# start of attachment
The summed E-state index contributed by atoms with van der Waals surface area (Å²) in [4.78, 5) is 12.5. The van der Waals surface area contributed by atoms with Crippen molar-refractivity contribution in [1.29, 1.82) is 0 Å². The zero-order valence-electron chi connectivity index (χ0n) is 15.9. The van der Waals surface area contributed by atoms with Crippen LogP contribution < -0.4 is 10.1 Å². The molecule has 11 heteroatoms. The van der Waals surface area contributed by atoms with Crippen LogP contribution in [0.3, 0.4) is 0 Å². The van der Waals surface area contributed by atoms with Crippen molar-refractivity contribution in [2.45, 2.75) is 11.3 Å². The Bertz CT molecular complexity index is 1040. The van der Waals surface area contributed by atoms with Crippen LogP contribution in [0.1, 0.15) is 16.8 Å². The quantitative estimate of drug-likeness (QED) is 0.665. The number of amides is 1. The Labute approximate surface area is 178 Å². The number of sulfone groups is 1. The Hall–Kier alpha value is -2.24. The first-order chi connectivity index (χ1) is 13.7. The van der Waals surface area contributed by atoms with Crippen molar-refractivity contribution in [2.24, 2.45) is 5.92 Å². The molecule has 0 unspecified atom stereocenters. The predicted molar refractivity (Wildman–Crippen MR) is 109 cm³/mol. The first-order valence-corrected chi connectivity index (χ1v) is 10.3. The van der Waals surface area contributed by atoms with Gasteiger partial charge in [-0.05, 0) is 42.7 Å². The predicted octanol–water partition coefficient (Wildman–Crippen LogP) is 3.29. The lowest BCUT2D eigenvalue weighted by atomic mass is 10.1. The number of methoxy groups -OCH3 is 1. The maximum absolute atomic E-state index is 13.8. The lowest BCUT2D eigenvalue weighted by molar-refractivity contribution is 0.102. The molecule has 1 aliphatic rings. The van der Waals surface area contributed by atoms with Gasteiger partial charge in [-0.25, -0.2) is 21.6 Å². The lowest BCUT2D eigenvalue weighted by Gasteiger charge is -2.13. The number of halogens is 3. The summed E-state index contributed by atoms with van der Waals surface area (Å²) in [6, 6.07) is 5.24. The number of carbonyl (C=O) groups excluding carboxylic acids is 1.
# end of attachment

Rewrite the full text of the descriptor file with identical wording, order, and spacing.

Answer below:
The summed E-state index contributed by atoms with van der Waals surface area (Å²) in [4.78, 5) is 12.5. The van der Waals surface area contributed by atoms with Crippen molar-refractivity contribution in [1.29, 1.82) is 0 Å². The zero-order valence-electron chi connectivity index (χ0n) is 15.9. The van der Waals surface area contributed by atoms with Crippen LogP contribution < -0.4 is 10.1 Å². The molecule has 11 heteroatoms. The van der Waals surface area contributed by atoms with Crippen LogP contribution in [0.3, 0.4) is 0 Å². The van der Waals surface area contributed by atoms with Crippen molar-refractivity contribution in [2.45, 2.75) is 11.3 Å². The Bertz CT molecular complexity index is 1040. The van der Waals surface area contributed by atoms with Crippen LogP contribution in [0.1, 0.15) is 16.8 Å². The quantitative estimate of drug-likeness (QED) is 0.665. The number of amides is 1. The Labute approximate surface area is 178 Å². The number of sulfone groups is 1. The Hall–Kier alpha value is -2.24. The first-order chi connectivity index (χ1) is 13.7. The van der Waals surface area contributed by atoms with Crippen molar-refractivity contribution in [2.24, 2.45) is 5.92 Å². The molecule has 0 unspecified atom stereocenters. The predicted molar refractivity (Wildman–Crippen MR) is 109 cm³/mol. The first-order valence-corrected chi connectivity index (χ1v) is 10.3. The van der Waals surface area contributed by atoms with Gasteiger partial charge in [-0.05, 0) is 42.7 Å². The predicted octanol–water partition coefficient (Wildman–Crippen LogP) is 3.29. The lowest BCUT2D eigenvalue weighted by atomic mass is 10.1. The number of methoxy groups -OCH3 is 1. The maximum absolute atomic E-state index is 13.8. The lowest BCUT2D eigenvalue weighted by molar-refractivity contribution is 0.102. The molecule has 1 aliphatic rings. The van der Waals surface area contributed by atoms with Gasteiger partial charge in [-0.25, -0.2) is 21.6 Å². The lowest BCUT2D eigenvalue weighted by Gasteiger charge is -2.13. The number of halogens is 3. The summed E-state index contributed by atoms with van der Waals surface area (Å²) in [6, 6.07) is 5.24. The number of carbonyl (C=O) groups excluding carboxylic acids is 1.